Given the clear statutory definition of the term “unfair labour practice” as per section 186 (2) of the Labour Relations Act, it is obvious that the Applicants in this matter had a statutory duty in terms of section 186 (2) of the LRA to prove that the alleged “unfair conduct” does indeed relates to an unfair act or omission that arises between the employer (being the Respondent in this matter) and the employees (being the Applicants in this matter).
 Once the Applicants have factually succeeded in discharging such statutory regulated onus, the Applicants are further required to prove that the alleged unfair act or omission on the part of the Respondent relates to the failure on the part of the Respondent to provide them with benefits. Stated differently, the Applicants were enjoined to establish that the subject matter of the current dispute (being the alleged failure to pay them incentive scheme, rural allowance) is included in the term “unfair labour practice” as envisaged by section 186 (2) (a) of the LRA. Once the evidence tendered could factually prove that the alleged “unfair conduct” is not included in the “unfair labour practice” regime of the LRA, then it is axiomatic that the dispute does not fall within the parameters of section 186 (2) (a) of the LRA.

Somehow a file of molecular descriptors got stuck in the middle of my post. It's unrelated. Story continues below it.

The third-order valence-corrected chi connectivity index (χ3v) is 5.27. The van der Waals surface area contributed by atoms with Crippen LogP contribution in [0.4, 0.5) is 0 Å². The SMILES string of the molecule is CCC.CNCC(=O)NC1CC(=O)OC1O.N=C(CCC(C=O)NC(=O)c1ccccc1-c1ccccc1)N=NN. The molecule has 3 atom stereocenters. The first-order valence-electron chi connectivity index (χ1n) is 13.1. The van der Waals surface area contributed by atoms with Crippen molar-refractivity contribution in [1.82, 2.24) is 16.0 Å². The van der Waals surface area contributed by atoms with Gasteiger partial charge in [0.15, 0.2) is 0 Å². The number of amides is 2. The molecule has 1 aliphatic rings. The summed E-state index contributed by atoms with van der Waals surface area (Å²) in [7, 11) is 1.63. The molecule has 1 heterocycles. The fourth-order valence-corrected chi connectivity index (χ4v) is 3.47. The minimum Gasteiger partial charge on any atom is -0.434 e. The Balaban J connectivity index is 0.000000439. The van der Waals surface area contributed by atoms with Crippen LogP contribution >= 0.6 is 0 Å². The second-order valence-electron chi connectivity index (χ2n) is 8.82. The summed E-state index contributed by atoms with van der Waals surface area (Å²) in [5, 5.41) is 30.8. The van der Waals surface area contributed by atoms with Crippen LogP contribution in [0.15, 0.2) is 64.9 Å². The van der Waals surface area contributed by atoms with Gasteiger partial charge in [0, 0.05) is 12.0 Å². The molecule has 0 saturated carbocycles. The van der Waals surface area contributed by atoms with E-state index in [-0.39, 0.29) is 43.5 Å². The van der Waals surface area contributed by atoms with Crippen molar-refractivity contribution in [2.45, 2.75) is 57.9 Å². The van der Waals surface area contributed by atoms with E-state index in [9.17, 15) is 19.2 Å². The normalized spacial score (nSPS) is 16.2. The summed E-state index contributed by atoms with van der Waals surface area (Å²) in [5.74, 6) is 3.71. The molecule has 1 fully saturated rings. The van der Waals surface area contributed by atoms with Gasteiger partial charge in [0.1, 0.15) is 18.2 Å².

The Applicants argued that the Respondent once paid the same incentive scheme to Educators attached to their nearby school (Moteane Secondary School, which is a quintile 2 category school to their exclusion). The Applicants’ evidence did not prove that their school falls within the category which has been determined by the Respondent’s Accounting Officer on two Circulars. No corroborative evidence was presented by the Applicants to support the said alleged deviation from the provision of the Gazette by the Respondent in this matter. In the absence of any evidence, the Applicants’ evidence amounts to opinion evidence. The Applicants’ evidence did not put forward facts, but simply ventilated opinion evidence.
 Opinion evidence is impermissible where no basis is laid for an expert opinion because it is irrelevant if the decision maker is tasked and capable himself to make this decision. The Applicants’ onus was to adduce facts and not to give opinion evidence. I find the evidence of the Applicants’ evidence to be factually weak, incredible, irrelevant, inadmissible, uncorroborated and totally unpersuasive. The evidence of the Applicants was not helpful in establishing the existence of the alleged unfair labour practice claim. The evidence of the Applicants merely demonstrated that they were prepared to present an alleged unfair labour practice dispute against the Respondent solely on opinion evidence.